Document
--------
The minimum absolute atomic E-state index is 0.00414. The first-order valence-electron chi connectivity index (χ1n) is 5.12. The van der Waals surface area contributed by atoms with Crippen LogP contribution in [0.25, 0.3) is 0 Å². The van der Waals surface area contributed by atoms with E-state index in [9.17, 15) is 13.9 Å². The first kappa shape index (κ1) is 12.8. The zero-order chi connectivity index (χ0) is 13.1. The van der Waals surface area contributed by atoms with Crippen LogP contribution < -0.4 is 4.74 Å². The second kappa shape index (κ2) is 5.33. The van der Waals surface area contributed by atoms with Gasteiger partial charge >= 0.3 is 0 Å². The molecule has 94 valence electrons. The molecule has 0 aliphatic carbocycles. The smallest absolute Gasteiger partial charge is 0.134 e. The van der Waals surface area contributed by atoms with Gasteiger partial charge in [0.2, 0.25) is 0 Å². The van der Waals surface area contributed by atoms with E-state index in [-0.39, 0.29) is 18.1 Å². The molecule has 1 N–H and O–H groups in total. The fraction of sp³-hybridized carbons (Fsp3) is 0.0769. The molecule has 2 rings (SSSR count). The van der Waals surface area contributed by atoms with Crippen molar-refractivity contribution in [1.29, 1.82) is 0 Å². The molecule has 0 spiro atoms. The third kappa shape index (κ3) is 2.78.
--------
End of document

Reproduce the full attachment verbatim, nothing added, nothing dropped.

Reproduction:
The minimum absolute atomic E-state index is 0.00414. The first-order valence-electron chi connectivity index (χ1n) is 5.12. The van der Waals surface area contributed by atoms with Crippen LogP contribution in [0.25, 0.3) is 0 Å². The van der Waals surface area contributed by atoms with E-state index in [9.17, 15) is 13.9 Å². The first kappa shape index (κ1) is 12.8. The zero-order chi connectivity index (χ0) is 13.1. The van der Waals surface area contributed by atoms with Crippen LogP contribution < -0.4 is 4.74 Å². The second kappa shape index (κ2) is 5.33. The van der Waals surface area contributed by atoms with Gasteiger partial charge >= 0.3 is 0 Å². The molecule has 94 valence electrons. The molecule has 0 aliphatic carbocycles. The smallest absolute Gasteiger partial charge is 0.134 e. The van der Waals surface area contributed by atoms with Gasteiger partial charge in [0.2, 0.25) is 0 Å². The van der Waals surface area contributed by atoms with E-state index in [-0.39, 0.29) is 18.1 Å². The molecule has 1 N–H and O–H groups in total. The fraction of sp³-hybridized carbons (Fsp3) is 0.0769. The molecule has 2 rings (SSSR count). The van der Waals surface area contributed by atoms with Crippen molar-refractivity contribution in [1.29, 1.82) is 0 Å². The molecule has 0 spiro atoms. The third kappa shape index (κ3) is 2.78.